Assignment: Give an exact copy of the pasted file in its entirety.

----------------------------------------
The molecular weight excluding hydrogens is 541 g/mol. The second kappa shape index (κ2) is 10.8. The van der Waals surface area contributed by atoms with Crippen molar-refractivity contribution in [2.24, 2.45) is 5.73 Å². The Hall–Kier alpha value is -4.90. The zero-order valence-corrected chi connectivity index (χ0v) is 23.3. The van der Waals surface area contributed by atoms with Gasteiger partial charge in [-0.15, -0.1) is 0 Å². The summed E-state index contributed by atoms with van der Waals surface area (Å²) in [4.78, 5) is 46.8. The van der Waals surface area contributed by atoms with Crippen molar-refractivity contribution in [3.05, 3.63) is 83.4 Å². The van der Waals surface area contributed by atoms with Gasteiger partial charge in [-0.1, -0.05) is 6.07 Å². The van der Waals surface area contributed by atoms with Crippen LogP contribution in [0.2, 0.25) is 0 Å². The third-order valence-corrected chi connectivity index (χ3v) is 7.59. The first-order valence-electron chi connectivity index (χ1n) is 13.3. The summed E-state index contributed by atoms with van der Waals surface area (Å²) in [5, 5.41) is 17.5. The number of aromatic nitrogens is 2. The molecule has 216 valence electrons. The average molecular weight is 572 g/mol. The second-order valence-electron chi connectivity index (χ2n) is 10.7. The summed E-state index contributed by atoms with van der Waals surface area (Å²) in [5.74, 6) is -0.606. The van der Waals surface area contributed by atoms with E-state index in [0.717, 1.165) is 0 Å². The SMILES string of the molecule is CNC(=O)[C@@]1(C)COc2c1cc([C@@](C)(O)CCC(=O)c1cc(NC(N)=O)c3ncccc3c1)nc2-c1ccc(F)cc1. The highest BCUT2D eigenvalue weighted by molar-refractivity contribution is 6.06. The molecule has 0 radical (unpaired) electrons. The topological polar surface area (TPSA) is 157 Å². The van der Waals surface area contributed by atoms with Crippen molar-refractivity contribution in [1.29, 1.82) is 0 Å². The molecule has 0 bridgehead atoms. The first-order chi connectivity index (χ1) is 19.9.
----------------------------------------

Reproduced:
The molecular weight excluding hydrogens is 541 g/mol. The second kappa shape index (κ2) is 10.8. The van der Waals surface area contributed by atoms with Crippen molar-refractivity contribution in [2.24, 2.45) is 5.73 Å². The Hall–Kier alpha value is -4.90. The zero-order valence-corrected chi connectivity index (χ0v) is 23.3. The van der Waals surface area contributed by atoms with Gasteiger partial charge in [-0.15, -0.1) is 0 Å². The summed E-state index contributed by atoms with van der Waals surface area (Å²) in [4.78, 5) is 46.8. The van der Waals surface area contributed by atoms with Crippen molar-refractivity contribution in [3.05, 3.63) is 83.4 Å². The van der Waals surface area contributed by atoms with Gasteiger partial charge in [-0.1, -0.05) is 6.07 Å². The van der Waals surface area contributed by atoms with Crippen LogP contribution in [0.2, 0.25) is 0 Å². The third-order valence-corrected chi connectivity index (χ3v) is 7.59. The first-order valence-electron chi connectivity index (χ1n) is 13.3. The summed E-state index contributed by atoms with van der Waals surface area (Å²) in [5, 5.41) is 17.5. The number of aromatic nitrogens is 2. The molecule has 216 valence electrons. The average molecular weight is 572 g/mol. The second-order valence-electron chi connectivity index (χ2n) is 10.7. The summed E-state index contributed by atoms with van der Waals surface area (Å²) in [5.74, 6) is -0.606. The van der Waals surface area contributed by atoms with E-state index in [0.717, 1.165) is 0 Å². The SMILES string of the molecule is CNC(=O)[C@@]1(C)COc2c1cc([C@@](C)(O)CCC(=O)c1cc(NC(N)=O)c3ncccc3c1)nc2-c1ccc(F)cc1. The highest BCUT2D eigenvalue weighted by molar-refractivity contribution is 6.06. The molecule has 0 radical (unpaired) electrons. The topological polar surface area (TPSA) is 157 Å². The van der Waals surface area contributed by atoms with Crippen molar-refractivity contribution in [1.29, 1.82) is 0 Å². The molecule has 0 bridgehead atoms. The first-order chi connectivity index (χ1) is 19.9.